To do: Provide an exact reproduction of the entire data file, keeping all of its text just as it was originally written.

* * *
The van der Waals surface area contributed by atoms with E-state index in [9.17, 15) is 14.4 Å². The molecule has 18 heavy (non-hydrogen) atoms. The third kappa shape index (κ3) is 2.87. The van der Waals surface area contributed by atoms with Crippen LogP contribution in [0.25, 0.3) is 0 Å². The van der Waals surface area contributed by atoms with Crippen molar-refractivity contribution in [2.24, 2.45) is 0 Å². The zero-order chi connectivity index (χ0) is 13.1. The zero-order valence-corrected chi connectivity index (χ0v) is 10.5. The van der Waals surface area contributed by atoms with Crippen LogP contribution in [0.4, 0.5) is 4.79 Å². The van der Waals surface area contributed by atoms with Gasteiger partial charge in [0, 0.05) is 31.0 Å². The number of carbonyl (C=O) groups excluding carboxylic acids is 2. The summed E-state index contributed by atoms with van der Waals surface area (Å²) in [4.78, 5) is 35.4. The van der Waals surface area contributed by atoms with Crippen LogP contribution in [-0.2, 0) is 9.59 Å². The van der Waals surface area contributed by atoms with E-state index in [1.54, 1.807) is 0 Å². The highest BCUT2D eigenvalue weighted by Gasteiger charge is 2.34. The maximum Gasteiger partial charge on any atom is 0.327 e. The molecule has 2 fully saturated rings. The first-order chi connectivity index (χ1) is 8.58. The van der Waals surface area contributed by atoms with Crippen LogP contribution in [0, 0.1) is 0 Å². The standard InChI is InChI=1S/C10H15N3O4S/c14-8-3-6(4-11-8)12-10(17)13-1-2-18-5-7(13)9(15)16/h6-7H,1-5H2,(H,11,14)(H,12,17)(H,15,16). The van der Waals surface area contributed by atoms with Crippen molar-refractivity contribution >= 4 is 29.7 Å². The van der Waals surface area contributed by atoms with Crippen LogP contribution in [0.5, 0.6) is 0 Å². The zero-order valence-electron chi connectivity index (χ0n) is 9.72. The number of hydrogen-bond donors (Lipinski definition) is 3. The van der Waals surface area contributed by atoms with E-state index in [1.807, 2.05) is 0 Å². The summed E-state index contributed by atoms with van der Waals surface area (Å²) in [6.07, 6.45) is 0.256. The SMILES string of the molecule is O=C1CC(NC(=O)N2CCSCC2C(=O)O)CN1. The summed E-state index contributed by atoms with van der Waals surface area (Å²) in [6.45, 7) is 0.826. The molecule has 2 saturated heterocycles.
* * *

The van der Waals surface area contributed by atoms with E-state index in [9.17, 15) is 14.4 Å². The molecule has 18 heavy (non-hydrogen) atoms. The third kappa shape index (κ3) is 2.87. The van der Waals surface area contributed by atoms with Crippen LogP contribution in [0.25, 0.3) is 0 Å². The van der Waals surface area contributed by atoms with Crippen molar-refractivity contribution in [2.24, 2.45) is 0 Å². The zero-order chi connectivity index (χ0) is 13.1. The zero-order valence-corrected chi connectivity index (χ0v) is 10.5. The van der Waals surface area contributed by atoms with Crippen LogP contribution in [0.4, 0.5) is 4.79 Å². The van der Waals surface area contributed by atoms with Gasteiger partial charge in [0, 0.05) is 31.0 Å². The number of carbonyl (C=O) groups excluding carboxylic acids is 2. The summed E-state index contributed by atoms with van der Waals surface area (Å²) in [4.78, 5) is 35.4. The van der Waals surface area contributed by atoms with Crippen LogP contribution in [-0.2, 0) is 9.59 Å². The van der Waals surface area contributed by atoms with E-state index in [1.54, 1.807) is 0 Å². The highest BCUT2D eigenvalue weighted by Gasteiger charge is 2.34. The maximum Gasteiger partial charge on any atom is 0.327 e. The molecule has 2 fully saturated rings. The first-order chi connectivity index (χ1) is 8.58. The van der Waals surface area contributed by atoms with Crippen LogP contribution in [0, 0.1) is 0 Å². The standard InChI is InChI=1S/C10H15N3O4S/c14-8-3-6(4-11-8)12-10(17)13-1-2-18-5-7(13)9(15)16/h6-7H,1-5H2,(H,11,14)(H,12,17)(H,15,16). The van der Waals surface area contributed by atoms with Crippen molar-refractivity contribution >= 4 is 29.7 Å². The van der Waals surface area contributed by atoms with Crippen LogP contribution in [0.5, 0.6) is 0 Å². The zero-order valence-electron chi connectivity index (χ0n) is 9.72. The number of hydrogen-bond donors (Lipinski definition) is 3. The van der Waals surface area contributed by atoms with E-state index in [1.807, 2.05) is 0 Å². The summed E-state index contributed by atoms with van der Waals surface area (Å²) in [6.07, 6.45) is 0.256. The SMILES string of the molecule is O=C1CC(NC(=O)N2CCSCC2C(=O)O)CN1. The summed E-state index contributed by atoms with van der Waals surface area (Å²) in [6.45, 7) is 0.826. The molecule has 2 saturated heterocycles.